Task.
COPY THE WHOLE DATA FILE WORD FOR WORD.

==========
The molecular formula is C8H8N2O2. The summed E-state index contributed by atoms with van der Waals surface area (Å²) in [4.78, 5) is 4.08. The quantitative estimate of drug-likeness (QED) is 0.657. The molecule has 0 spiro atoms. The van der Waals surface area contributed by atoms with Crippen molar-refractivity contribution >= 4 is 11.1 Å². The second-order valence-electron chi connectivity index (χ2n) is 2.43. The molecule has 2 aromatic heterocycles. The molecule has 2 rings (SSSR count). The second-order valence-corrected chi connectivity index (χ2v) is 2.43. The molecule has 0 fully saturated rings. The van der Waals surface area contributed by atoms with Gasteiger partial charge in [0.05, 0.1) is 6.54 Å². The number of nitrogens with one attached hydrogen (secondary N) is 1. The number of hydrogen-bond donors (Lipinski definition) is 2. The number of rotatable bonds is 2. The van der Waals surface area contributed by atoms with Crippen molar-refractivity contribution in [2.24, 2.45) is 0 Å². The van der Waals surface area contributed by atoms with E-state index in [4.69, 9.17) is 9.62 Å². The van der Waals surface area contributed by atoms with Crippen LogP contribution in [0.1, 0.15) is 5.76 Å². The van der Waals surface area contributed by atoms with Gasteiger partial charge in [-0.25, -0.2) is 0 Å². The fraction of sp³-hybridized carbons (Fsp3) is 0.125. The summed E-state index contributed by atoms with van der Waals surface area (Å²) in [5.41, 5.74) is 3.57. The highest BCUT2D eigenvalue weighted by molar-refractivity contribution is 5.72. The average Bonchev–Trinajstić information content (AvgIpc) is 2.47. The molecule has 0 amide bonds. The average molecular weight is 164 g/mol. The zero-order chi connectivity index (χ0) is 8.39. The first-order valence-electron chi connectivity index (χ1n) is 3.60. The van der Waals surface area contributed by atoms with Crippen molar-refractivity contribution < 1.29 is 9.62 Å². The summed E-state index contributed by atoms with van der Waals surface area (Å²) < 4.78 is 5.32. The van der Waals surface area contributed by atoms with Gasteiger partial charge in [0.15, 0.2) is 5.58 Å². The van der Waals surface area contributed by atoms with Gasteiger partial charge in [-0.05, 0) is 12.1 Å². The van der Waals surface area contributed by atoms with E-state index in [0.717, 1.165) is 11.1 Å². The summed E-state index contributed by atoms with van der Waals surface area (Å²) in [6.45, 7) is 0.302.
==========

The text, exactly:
The molecular formula is C8H8N2O2. The summed E-state index contributed by atoms with van der Waals surface area (Å²) in [4.78, 5) is 4.08. The quantitative estimate of drug-likeness (QED) is 0.657. The molecule has 0 spiro atoms. The van der Waals surface area contributed by atoms with Crippen molar-refractivity contribution >= 4 is 11.1 Å². The second-order valence-electron chi connectivity index (χ2n) is 2.43. The molecule has 2 aromatic heterocycles. The molecule has 2 rings (SSSR count). The second-order valence-corrected chi connectivity index (χ2v) is 2.43. The molecule has 0 fully saturated rings. The van der Waals surface area contributed by atoms with Gasteiger partial charge in [0.05, 0.1) is 6.54 Å². The number of nitrogens with one attached hydrogen (secondary N) is 1. The number of hydrogen-bond donors (Lipinski definition) is 2. The number of rotatable bonds is 2. The van der Waals surface area contributed by atoms with Crippen molar-refractivity contribution in [2.24, 2.45) is 0 Å². The van der Waals surface area contributed by atoms with E-state index in [4.69, 9.17) is 9.62 Å². The van der Waals surface area contributed by atoms with Crippen LogP contribution in [0.1, 0.15) is 5.76 Å². The van der Waals surface area contributed by atoms with Gasteiger partial charge in [-0.25, -0.2) is 0 Å². The fraction of sp³-hybridized carbons (Fsp3) is 0.125. The summed E-state index contributed by atoms with van der Waals surface area (Å²) in [5.41, 5.74) is 3.57. The highest BCUT2D eigenvalue weighted by molar-refractivity contribution is 5.72. The average Bonchev–Trinajstić information content (AvgIpc) is 2.47. The molecule has 0 amide bonds. The average molecular weight is 164 g/mol. The zero-order chi connectivity index (χ0) is 8.39. The first-order valence-electron chi connectivity index (χ1n) is 3.60. The van der Waals surface area contributed by atoms with Crippen molar-refractivity contribution < 1.29 is 9.62 Å². The summed E-state index contributed by atoms with van der Waals surface area (Å²) < 4.78 is 5.32. The van der Waals surface area contributed by atoms with Gasteiger partial charge in [0.15, 0.2) is 5.58 Å². The van der Waals surface area contributed by atoms with Gasteiger partial charge in [-0.05, 0) is 12.1 Å². The van der Waals surface area contributed by atoms with E-state index in [0.717, 1.165) is 11.1 Å². The summed E-state index contributed by atoms with van der Waals surface area (Å²) in [6.45, 7) is 0.302.